What are the latest odds Trump gets impeached?

U.S. President Donald Trump in Seoul, South Korea. (Getty)

Online searches for ‘How to impeach a President’ soared 5,000 per cent on the day Donald Trump won the US election.

What started out as concerns over how the billionaire would manage his vast business interests has morphed into fears over Russia’s involvement in the election and, specifically, Mr Trump’s firing of FBI director James Comey – the man meant to investigate the interference.

A year ago when Trump became President-elect in the shock election, the odds of him being impeached were 10/1.

Over the course of the year they have gradually shortened.

When Trump introduced his ‘Muslim ban’ in January they shortened to 2/1; national security adviser Michael Flynn was found to be speaking to Russia they shortened still further to 6/4.

Most recently, following the arrest of three of his aides, they now stand at 7/2.

According to a Public Religion Research Institute (PRRI) poll in the middle of August, support for impeaching Trump, who has repeatedly insisted he has done nothing wrong, has risen markedly as his term has progressed.

In fact, 40 per cent of Americans think Trump he should be impeached, up 10 percentage points from February. More than seven in ten (72%) Democrats now approve of impeaching him – up 14 percentage points from six months previously.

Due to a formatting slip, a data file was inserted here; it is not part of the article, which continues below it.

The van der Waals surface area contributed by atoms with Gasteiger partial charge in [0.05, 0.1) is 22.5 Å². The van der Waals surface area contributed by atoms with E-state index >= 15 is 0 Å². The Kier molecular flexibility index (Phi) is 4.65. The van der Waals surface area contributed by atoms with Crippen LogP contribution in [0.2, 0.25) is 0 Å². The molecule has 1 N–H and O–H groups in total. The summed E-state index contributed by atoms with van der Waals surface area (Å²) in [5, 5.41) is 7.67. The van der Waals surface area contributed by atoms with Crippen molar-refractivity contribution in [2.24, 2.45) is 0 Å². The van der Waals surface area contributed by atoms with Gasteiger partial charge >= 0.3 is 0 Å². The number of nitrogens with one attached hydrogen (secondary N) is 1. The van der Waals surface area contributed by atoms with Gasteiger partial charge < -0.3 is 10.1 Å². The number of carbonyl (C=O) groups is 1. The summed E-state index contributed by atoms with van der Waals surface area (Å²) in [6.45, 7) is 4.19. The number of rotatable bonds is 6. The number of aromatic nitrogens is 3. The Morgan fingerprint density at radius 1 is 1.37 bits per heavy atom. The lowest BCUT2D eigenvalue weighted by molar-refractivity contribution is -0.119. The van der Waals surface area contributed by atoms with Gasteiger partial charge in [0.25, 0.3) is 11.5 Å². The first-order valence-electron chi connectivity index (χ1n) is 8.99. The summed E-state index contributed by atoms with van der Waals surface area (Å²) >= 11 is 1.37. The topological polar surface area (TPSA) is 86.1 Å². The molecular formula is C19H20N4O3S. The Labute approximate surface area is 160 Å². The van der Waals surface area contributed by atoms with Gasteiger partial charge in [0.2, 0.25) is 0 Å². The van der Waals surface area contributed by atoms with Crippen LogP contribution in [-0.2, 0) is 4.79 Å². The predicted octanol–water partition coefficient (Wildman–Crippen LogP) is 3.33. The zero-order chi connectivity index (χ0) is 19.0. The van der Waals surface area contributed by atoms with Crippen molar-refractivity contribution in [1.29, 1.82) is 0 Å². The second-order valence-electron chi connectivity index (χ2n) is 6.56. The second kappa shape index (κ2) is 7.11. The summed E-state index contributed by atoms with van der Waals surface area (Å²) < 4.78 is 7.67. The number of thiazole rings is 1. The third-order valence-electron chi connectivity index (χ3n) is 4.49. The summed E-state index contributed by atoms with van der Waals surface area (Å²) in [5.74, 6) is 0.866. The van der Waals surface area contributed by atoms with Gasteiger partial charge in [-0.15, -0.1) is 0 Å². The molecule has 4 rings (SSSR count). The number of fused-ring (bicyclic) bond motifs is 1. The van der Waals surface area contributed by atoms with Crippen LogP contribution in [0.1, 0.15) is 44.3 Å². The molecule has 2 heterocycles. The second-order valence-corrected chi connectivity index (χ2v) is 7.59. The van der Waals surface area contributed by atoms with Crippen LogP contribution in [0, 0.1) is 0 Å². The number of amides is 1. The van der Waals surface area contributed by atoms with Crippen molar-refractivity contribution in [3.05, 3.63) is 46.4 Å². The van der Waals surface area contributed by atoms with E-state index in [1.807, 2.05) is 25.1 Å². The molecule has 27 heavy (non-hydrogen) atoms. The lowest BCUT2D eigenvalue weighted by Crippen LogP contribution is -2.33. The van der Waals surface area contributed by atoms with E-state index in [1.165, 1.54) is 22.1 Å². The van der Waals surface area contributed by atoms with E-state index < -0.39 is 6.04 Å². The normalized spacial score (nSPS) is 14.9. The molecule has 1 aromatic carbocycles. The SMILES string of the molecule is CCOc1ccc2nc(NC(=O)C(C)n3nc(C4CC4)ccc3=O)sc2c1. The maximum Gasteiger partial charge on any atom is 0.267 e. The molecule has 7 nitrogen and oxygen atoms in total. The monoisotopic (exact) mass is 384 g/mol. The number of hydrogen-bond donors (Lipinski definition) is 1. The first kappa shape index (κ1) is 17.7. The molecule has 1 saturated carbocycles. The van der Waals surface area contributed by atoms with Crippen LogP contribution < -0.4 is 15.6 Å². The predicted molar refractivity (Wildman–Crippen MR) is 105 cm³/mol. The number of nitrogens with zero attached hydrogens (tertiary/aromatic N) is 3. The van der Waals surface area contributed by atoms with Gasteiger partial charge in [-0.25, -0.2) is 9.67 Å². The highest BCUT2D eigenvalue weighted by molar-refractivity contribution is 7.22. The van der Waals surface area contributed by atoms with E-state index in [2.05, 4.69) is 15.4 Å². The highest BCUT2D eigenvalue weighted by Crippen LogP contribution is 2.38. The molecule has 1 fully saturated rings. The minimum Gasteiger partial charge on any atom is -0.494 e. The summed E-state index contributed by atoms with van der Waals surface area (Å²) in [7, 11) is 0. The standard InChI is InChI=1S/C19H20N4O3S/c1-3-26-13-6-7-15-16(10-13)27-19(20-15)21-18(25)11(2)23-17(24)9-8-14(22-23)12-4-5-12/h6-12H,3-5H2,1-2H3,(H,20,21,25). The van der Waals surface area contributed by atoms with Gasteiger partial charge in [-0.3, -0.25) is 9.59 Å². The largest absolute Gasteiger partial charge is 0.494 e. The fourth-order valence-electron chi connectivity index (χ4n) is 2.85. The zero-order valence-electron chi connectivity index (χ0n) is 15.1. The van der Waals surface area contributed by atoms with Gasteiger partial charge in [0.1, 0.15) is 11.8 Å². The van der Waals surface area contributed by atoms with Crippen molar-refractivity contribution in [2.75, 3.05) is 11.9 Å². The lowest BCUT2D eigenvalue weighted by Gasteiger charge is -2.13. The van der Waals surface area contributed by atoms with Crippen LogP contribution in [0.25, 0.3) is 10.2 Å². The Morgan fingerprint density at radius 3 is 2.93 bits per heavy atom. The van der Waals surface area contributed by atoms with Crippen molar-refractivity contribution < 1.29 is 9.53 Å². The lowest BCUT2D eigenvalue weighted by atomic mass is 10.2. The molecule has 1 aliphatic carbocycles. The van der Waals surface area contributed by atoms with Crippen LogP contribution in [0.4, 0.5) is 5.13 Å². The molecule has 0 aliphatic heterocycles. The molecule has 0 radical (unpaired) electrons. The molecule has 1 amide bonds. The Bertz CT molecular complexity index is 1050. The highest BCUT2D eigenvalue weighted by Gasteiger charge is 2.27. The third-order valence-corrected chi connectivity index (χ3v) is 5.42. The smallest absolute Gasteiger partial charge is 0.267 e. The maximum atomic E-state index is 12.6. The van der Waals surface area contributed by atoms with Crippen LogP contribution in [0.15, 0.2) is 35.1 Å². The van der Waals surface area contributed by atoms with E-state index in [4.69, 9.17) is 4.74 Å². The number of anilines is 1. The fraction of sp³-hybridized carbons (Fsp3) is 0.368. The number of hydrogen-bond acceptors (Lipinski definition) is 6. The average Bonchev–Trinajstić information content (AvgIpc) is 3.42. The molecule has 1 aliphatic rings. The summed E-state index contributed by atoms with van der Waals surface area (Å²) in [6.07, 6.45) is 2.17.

Paul Manafort pleaded not guilty to a 12-charge indictment that included money laundering and conspiracy. (Getty)

This month, three individuals with links to Trump’s campaign – Paul Manafort, George Papadopoulos and Rick Gates – were also indicted by Comey’s successor in charge of the Russia inquiry, Robert Mueller.

All this has only served to stoke the flames of anticipation around his impeachment.

History, though, suggests this is unlikely to ever happen.

The US Constitution states there are only a few reasons to impeach a president – ‘treason, bribery, or other high crimes and misdemeanours.’

Only two presidents in US history have ever been impeached.

The first was Andrew Johnson, the 17th president. Impeached on 24 February, 1868, he was accused of violating the Tenure of Office Act three days after firing his Secretary of War without upper Congress approval.

Bill Clinton was the second, on 19 December, 1998, following his extramarital affair with Monica Lewinsky and the lies that followed.

Both were eventually cleared because impeachment requires a majority in the House of Representatives to go to trial and a two-thirds majority in the Senate.

The odds are stacked against Trump. (Getty)

As it stands, the house is split 238:193 Republican and Democrat respectively, making that process even harder.

And though impeachment may be unlikely, according to research company Gallup, Trump’s latest approval rating is a mere 35% – and he’s already spent more time below the 40% mark in his first year than any previous US president.

‘Most presidents begin with a honeymoon period and then go down from that, and Trump had no honeymoon,’ said Gallup editor-in-chief Frank Newport.